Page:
Bernie Sanders: the only option for the democratic card

By Claire Schneider

By Claire Schneider

Ian Kea

Sen. Bernie Sanders is the best candidate for the Democratic Party.

Simply put, Sanders needs to be the nominee. Without Sanders at the forefront of the national platform, the Democratic Party may be at serious risk for a Donald Trump presidency.

For more than 30 years, Sen. Sanders has been consistent on every issue from the Iraq war and the rise of the Islamic State [IS] to the 2008 recession. For decades, it seemed he has preached his anti-war, pro-middle class rhetoric to empty committee rooms and being ignored until today where his preaching is finally resonating with the public.

Along with her infamous email probe, Sec. Clinton has a past with the presumptive and highly controversial Republican nominee Trump. According to the Clinton Foundation, Trump has contributed over $100,000 in campaign contributions to her organization as well as to her Senatorial campaign when she represented New York in the past. Now at odds, it’s interesting to view Trump’s contribution to Clinton in hindsight.

By Twitter user @BernieSanders
By Twitter user @BernieSanders

From minimum wage, trade deals, campaign finance and even same- sex marriage, Sec. Clinton has consistently flip-flopped.

Campaign finance has been an issue Sec. Clinton is continuously silent on as she was pressed on her campaign contributions by then Senator Obama in 2008 and now Sen. Sanders in 2016. In one of the first presidential debates when Maryland Gov. Martin O’Malley was in the running, Sec. Clinton listed numerous companies who had participated in questionable banking methods. Sec. Clinton has stated she wants to break up the big banks, yet those are her biggest campaign contributors. Sec. Clinton cites Lehman Brothers and investments banks on shadow banking and tax evasion in her explanation of how these companies must be more heavily regulated. When looking at her campaign contributions, Lehman brothers gave over $363,000 dollars to Clinton and investment banks nearly three million since her political start in 1989, according to the Huffington Post. How can one promise to heavily regulate the same companies in which they have received contributions?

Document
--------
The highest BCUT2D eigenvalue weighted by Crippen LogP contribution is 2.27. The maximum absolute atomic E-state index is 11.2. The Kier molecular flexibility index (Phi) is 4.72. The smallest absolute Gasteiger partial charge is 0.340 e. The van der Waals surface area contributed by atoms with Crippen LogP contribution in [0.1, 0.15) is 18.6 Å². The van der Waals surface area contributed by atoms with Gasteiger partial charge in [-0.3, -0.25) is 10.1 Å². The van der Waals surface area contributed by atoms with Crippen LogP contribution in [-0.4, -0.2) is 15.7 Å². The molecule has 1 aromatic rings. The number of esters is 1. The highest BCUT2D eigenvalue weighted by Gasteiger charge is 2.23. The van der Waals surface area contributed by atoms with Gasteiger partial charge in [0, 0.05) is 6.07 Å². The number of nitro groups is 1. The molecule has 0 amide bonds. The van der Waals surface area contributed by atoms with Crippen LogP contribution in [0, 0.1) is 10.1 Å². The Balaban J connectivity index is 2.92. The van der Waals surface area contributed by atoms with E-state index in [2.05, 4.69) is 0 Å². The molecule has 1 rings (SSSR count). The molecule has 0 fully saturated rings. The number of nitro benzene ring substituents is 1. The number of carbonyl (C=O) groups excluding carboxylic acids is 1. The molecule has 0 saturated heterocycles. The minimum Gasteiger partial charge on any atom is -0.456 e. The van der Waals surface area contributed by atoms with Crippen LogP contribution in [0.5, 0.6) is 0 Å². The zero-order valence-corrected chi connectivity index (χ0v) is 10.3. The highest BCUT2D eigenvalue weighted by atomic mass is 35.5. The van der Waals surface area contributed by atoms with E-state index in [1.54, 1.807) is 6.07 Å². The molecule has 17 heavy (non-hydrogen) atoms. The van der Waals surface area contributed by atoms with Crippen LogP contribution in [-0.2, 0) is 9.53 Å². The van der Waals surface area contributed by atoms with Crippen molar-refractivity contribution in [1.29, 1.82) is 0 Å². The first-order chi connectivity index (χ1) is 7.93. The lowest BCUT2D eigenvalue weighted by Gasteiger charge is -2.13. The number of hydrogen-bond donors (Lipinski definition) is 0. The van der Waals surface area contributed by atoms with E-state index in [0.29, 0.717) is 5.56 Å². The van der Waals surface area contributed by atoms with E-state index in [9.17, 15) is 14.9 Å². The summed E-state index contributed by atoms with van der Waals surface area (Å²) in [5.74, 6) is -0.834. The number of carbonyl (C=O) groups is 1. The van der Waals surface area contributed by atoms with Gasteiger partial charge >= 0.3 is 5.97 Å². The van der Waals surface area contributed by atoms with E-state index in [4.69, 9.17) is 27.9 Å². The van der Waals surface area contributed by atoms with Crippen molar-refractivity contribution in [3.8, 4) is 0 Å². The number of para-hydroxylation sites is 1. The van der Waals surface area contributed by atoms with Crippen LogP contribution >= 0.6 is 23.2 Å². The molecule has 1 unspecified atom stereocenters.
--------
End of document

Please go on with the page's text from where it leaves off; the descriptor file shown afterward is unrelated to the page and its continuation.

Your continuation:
In the social light, Sec. Clinton did not come out in support of gay marriage until 2013 in a Human Rights Campaign Ad, according to PolitiFact. In an interview with Chris Matthews in 2002, on the Senate floor in 2004, and even in 2010 on an open forum she stated her disapproval of gay marriage. Clinton’s continuous inconsistencies and changing policy lose independent voters.

Recently, Rasmussen reported a 41 percent to 39 percent poll in favor against Trump in the general election. In another poll from Quinnipiac this year, Sec. Clinton is predicted to beat Trump by seven points while Sanders in that poll and many others beats Trump by double digits.

A Donald Trump presidency cannot be risked.

With the most experience and with unquestionable consistency, Sanders would be the only one able to surely secure the independent vote and give Democrats the best statistical chance of retaining the White House.